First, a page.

I have been feeling obsessed with cleaning lately. I’ve been dusting, decluttering and eager to throw out old, superfluous things and unwanted clothing. I think it’s because spring is on our doorstep and we instinctively fall into clean out mode to prepare us for the fresh, new and warm season.
This got me thinking… many of us realise the importance of giving our body a good cleanse from time to time to get rid of toxins and create a healthy environment for our cells to live in, but a lot of people forget about cleaning out their home. This is essential because we are in it every single day and being exposed to toxic chemicals over a long period of time can cause problems related to the nervous and immune system.
Did you know indoor air is typically 2-5 times more polluted than outdoor air? Not only this, but furnishings, upholstery, synthetic building materials and cleaning products in homes can emit a variety of toxic compounds e.g. formaldehyde. Indoor air pollution can also be caused by pollen, bacteria, and moulds, as outdoor air contaminants like car exhaust fumes find their way into buildings.
10 Ways to detox your home
1. Keep house plants in every room of your house
Plants are an easy and affordable way to clean the indoor air. They absorb some of the toxic particles from the air, at the same time taking in carbon dioxide which is then processed into oxygen. Micro organisms associated with the plants are present in the potting soil too and these are responsible for much of the cleaning effect.
Here are 10 indoor plants which efficiently remove toxins while also being very easy to care for (bonus!):
- Garden Mum
- Spider Plant
- Weeping Fig
- Peace Lily
- Boston Fern
- Snake Plant
- Bamboo Palm
- Aloe Vera
2. Switch to non-toxic lifestyle and cleaning products
The average person is exposed to over 100 chemicals from personal care products they have used before leaving the house in the morning. Scary, huh? People make the mistake of believing that because a product is on the shelf in the supermarket that it must be safe to use. This simply isn’t so. They are generally filled with a whole host of chemicals that are toxic to the human body.
You can use a combination of basic ingredients like bicarb soda, vinegar and tea tree oil to do general house cleaning. Find a company you love and trust and support it. By doing this you will not only help your health, but also the health of the environment.
3. Burn essential oils
Watch out for fragrances in air fresheners which have been found to contain dangerous phthalates. Instead, defuse antiseptic and immune-stimulating essential oils in an oil burner to help prevent germs from spreading. This also works therapeutically to boost everyone’s immune system. Oils like eucalyptus, tea tree and ravensara are good options.
4. Create consistent airflow
This is especially important after winter as everyone usually has the house closed up and the air conditioner running which results in breathing in the same old circulating air. Keep doors and windows open as much as possible to create consistent fresh airflow.
5. Be conscious of toxins in carpets
Carpets keep you cosy, but unfortunately they can introduce a variety of toxins as well as trap dirt, lead, fleas and dust mites. Use natural fibre wool & cotton rugs, or if possible, replace your carpeting with hardwood floors. Otherwise be sure to vacuum at least once per week.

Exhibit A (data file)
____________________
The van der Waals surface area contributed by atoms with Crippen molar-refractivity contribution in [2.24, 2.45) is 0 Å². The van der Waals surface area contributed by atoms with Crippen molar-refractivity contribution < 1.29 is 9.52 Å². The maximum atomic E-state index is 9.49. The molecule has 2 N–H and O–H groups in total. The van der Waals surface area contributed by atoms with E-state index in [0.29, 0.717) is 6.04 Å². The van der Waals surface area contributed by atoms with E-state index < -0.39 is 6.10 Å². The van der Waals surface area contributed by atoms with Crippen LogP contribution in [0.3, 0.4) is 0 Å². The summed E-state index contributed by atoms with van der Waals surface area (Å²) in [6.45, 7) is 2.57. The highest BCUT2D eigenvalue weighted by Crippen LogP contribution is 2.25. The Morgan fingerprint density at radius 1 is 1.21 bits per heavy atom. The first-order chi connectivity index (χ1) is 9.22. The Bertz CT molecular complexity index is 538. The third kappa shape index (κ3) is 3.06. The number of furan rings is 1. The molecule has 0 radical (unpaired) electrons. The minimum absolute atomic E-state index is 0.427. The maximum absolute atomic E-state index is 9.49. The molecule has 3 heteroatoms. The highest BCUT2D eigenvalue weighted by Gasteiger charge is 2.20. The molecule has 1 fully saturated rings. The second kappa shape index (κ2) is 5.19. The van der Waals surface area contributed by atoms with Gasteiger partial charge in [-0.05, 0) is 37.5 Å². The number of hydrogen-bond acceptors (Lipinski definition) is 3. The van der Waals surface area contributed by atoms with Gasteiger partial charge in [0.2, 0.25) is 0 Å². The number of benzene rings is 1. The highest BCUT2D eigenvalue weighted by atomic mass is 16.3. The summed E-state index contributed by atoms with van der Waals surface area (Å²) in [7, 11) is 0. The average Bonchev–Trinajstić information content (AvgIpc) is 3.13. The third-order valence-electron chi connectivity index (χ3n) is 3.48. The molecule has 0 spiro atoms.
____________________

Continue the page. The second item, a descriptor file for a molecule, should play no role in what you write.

6. Keep house dust to a minimum
Dust and mop at least once per week – and don’t forget about your ceiling fans! Be sure not to just dust or mop with dry cloths, instead use a damp cloth. This avoids spreading and lifting dust into the air.
7. Use safe cookware
Teflon contains perfluorinated chemicals (PFC’s) which have been linked to cancer and developmental problems, and can leach harmful endocrine disruptors into food – especially when heated. Cook with glass baking dishes, and cast iron or stainless steel pans. Keep leftovers in glass or ceramic containers in the fridge whenever possible to avoid harmful BPA, and never heat up food in a plastic container.
8. Get a shower and water filter
700 chemicals have been identified in drinking water including chlorine, fluorine compounds, Trihalomethanes (THMs), assorted hormones, pesticides and even trace amounts of prescription drugs.
9. Watch out for excess moisture
Mould is a major contender in many serious health conditions, including asthma, compromised immunity, and neurological problems. Plumbing leaks are one of the leading causes of mould growth, so check for them under kitchen and bathroom sinks, around water heaters and behind washing machines and dishwashers.
Clean mould off non-porous surfaces with natural soap and water and then dry completely. When mould found on porous surfaces it is often best left to a professional cleaner since improper cleaning can actually spread the mould spores.
To prevent the return of mould, keep things dry! This means regularly cleaning gutters to allow water to flow away from your house and keeping indoor humidity below 50 percent.
Now this might be a scary one for the hoarders out there. It’s easy to collect and store things, including clothing, for a long period of time, but once you get into the habit of de-cluttering, it gives you a wonderful, liberated feeling.
My best piece of advice is if you haven’t used an item for at least 6 months, get rid of it! Sell it or give it away. Living in a cluttered environment clutters your mind, while living in an open, simple space frees up space in your mind and reduces stress and anxiety.
Obviously we can’t live in a bubble, but we can reduce our exposure to both internal and external toxins by detoxing our living space. This allows the body’s own detoxification process to function more efficiently and strengthens our immune system so that we may live happier and healthier lives.